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California’s Governor (NYSE:R) Arnold Schwarzenegger and Pennsylvania’s Governor Edward Rendell (NYSE:D) were on TV Sunday. These two were having a bi-coastal love fest. They have connected with another big shot, Mike Bloomberg, in an effort to steer the country toward a much larger program of infrastructure investment.

This is an old story. You don’t have to look too far to see that America is in need of some new ‘stuff’. They made the case that other countries are investing more than we are and as a result we are falling behind. Arnold made a good point when he said that the US was spending 5% of GPD on infrastructure in the 60’s and that paid off for decades. The current infrastructure investment rate is only 2.5%. The Cali Governor made it clear, the nation should revert back to that 5% level. It would create jobs today and the investments would pay off in the future with more jobs. Ed R. was almost slavering about all the steel his state could produce under those conditions.

This sounds good. But it is a dead end. A 2-1/2% increase in infrastructure spending translates to $350b a year, for at least the next five. With interest that comes to $2 trillion. Call it an extra $30 billion a month of funding requirements. That would of course be on top of the existing deficit. What is already on the table comes to about $120b a month. Forever. These two governors want us to go into hock for an addition 25% over our existing crazy monthly nut.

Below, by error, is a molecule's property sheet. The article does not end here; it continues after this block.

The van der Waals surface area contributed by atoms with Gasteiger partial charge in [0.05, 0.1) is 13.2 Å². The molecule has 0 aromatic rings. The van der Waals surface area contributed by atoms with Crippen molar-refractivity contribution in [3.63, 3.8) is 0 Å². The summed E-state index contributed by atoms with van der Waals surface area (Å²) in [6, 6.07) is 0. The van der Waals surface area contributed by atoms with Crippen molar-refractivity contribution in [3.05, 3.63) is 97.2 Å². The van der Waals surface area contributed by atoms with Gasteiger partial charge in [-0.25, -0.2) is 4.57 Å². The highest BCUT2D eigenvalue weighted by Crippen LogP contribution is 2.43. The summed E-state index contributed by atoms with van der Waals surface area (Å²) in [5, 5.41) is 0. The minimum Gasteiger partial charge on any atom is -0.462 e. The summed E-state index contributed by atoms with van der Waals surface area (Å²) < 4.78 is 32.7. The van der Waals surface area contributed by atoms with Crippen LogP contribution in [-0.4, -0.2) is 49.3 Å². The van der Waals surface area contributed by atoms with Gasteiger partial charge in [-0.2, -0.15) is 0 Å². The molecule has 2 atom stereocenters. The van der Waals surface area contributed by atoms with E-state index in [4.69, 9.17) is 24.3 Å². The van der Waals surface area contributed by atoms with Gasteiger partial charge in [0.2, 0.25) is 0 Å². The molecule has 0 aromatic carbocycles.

The Terminator gave an example of his thinking. He is planning a new $11b bond to cover the cost of a major irrigation project. There are clear benefits to the proposal. But another $11 of debt is required. The solution to Cali’s problem is obvious. Borrow, spend and worry about paying it back later. At one point the bond market will just say “no”.

Ed. R. made his thoughts on deficit financing clear. His message was, if we don’t borrow and invest “We will become a second rate power”. The T added: If we don’t rebuild our infrastructure, “We will fall like Rome”.

QE interest rate management is over. We will be moving to more normalized rates over the next few years. If one takes the Fed at it’s word they will be unwinding their emergency measures. They are not going to be a buyer of incremental debt. The macro economic conditions are not producing the big current account imbalances that led to the foreign demand for our debt. The recent increases in holdings by the UK, Japan and Hong Kong are not sustainable. A historically big buyer, the SS Trust Fund bought half as much as they did in 2009 than in 2007. In three or four years they will begin selling their big holdings. As for those savers in the US, well they might pick up some of the slack. But not at the interest rates being offered today.

At the moment the US is benefiting from a global capital move to what is perceived to be dry land. That trend may well continue for some time. But at some point the pendulum will swing the other way and the capital will leave our relative safety. (Someone please show me who (major category-$100b per annum) is going to absorb the coming $5-8 trillion of supply?)

Ed and Arnold probably have it right. If we don’t borrow and spend we will become a second rate power. The problem that I have is that if we spend and borrow as much as is being suggested we will most certainly fall like Rome.

Source: Arnold and Ed on Infrastructure Investment: Good Idea, Bad Plan